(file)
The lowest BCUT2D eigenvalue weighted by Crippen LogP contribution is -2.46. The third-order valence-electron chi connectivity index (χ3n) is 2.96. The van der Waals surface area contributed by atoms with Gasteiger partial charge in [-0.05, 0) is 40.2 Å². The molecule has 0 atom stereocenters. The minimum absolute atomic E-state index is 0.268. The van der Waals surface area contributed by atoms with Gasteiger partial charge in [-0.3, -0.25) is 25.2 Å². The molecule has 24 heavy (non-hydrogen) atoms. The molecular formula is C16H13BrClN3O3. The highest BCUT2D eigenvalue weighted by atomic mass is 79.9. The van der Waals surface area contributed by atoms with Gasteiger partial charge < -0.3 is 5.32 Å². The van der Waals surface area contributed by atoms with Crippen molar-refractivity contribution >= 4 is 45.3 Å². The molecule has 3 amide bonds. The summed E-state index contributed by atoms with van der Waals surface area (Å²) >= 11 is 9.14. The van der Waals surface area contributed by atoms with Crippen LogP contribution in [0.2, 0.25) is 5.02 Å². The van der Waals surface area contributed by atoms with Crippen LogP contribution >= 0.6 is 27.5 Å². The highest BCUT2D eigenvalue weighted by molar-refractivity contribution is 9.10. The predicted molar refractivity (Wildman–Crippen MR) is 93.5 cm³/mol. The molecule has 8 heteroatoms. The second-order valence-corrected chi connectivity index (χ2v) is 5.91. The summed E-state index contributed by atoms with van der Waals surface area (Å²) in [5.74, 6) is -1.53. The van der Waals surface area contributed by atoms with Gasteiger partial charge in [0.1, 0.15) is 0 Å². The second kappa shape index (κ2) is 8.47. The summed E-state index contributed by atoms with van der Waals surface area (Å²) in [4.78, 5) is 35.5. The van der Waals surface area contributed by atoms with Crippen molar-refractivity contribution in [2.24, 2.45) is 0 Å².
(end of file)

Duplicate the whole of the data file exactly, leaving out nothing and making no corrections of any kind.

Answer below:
The lowest BCUT2D eigenvalue weighted by Crippen LogP contribution is -2.46. The third-order valence-electron chi connectivity index (χ3n) is 2.96. The van der Waals surface area contributed by atoms with Gasteiger partial charge in [-0.05, 0) is 40.2 Å². The molecule has 0 atom stereocenters. The minimum absolute atomic E-state index is 0.268. The van der Waals surface area contributed by atoms with Gasteiger partial charge in [-0.3, -0.25) is 25.2 Å². The molecule has 24 heavy (non-hydrogen) atoms. The molecular formula is C16H13BrClN3O3. The highest BCUT2D eigenvalue weighted by atomic mass is 79.9. The van der Waals surface area contributed by atoms with Gasteiger partial charge < -0.3 is 5.32 Å². The van der Waals surface area contributed by atoms with Crippen molar-refractivity contribution >= 4 is 45.3 Å². The molecule has 3 amide bonds. The summed E-state index contributed by atoms with van der Waals surface area (Å²) >= 11 is 9.14. The van der Waals surface area contributed by atoms with Crippen LogP contribution in [0.2, 0.25) is 5.02 Å². The van der Waals surface area contributed by atoms with Crippen LogP contribution >= 0.6 is 27.5 Å². The highest BCUT2D eigenvalue weighted by molar-refractivity contribution is 9.10. The predicted molar refractivity (Wildman–Crippen MR) is 93.5 cm³/mol. The molecule has 8 heteroatoms. The second-order valence-corrected chi connectivity index (χ2v) is 5.91. The summed E-state index contributed by atoms with van der Waals surface area (Å²) in [5.74, 6) is -1.53. The van der Waals surface area contributed by atoms with Gasteiger partial charge in [0.1, 0.15) is 0 Å². The second kappa shape index (κ2) is 8.47. The summed E-state index contributed by atoms with van der Waals surface area (Å²) in [4.78, 5) is 35.5. The van der Waals surface area contributed by atoms with Crippen molar-refractivity contribution in [2.24, 2.45) is 0 Å².